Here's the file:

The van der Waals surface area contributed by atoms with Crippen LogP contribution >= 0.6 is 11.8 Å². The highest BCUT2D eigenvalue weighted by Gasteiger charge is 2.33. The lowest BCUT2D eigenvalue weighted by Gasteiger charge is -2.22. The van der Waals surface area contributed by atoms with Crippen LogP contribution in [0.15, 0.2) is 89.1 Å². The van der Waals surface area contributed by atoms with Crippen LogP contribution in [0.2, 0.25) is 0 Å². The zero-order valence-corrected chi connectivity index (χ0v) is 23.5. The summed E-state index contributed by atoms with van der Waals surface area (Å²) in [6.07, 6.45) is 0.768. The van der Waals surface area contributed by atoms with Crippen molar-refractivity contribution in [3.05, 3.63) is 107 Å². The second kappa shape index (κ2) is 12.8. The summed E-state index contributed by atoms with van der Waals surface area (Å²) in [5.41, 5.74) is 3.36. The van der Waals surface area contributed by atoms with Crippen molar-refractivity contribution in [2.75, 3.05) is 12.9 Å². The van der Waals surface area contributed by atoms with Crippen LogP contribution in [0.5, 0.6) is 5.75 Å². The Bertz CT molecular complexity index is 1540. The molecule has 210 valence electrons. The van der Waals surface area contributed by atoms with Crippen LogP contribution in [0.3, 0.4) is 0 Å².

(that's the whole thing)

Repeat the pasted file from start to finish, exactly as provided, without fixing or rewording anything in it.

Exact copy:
The van der Waals surface area contributed by atoms with Crippen LogP contribution >= 0.6 is 11.8 Å². The highest BCUT2D eigenvalue weighted by Gasteiger charge is 2.33. The lowest BCUT2D eigenvalue weighted by Gasteiger charge is -2.22. The van der Waals surface area contributed by atoms with Crippen LogP contribution in [0.15, 0.2) is 89.1 Å². The van der Waals surface area contributed by atoms with Crippen LogP contribution in [0.2, 0.25) is 0 Å². The zero-order valence-corrected chi connectivity index (χ0v) is 23.5. The summed E-state index contributed by atoms with van der Waals surface area (Å²) in [6.07, 6.45) is 0.768. The van der Waals surface area contributed by atoms with Crippen molar-refractivity contribution in [3.05, 3.63) is 107 Å². The second kappa shape index (κ2) is 12.8. The summed E-state index contributed by atoms with van der Waals surface area (Å²) in [5.41, 5.74) is 3.36. The van der Waals surface area contributed by atoms with Crippen molar-refractivity contribution in [2.75, 3.05) is 12.9 Å². The van der Waals surface area contributed by atoms with Crippen LogP contribution in [0.5, 0.6) is 5.75 Å². The Bertz CT molecular complexity index is 1540. The molecule has 210 valence electrons. The van der Waals surface area contributed by atoms with Crippen LogP contribution in [0.3, 0.4) is 0 Å².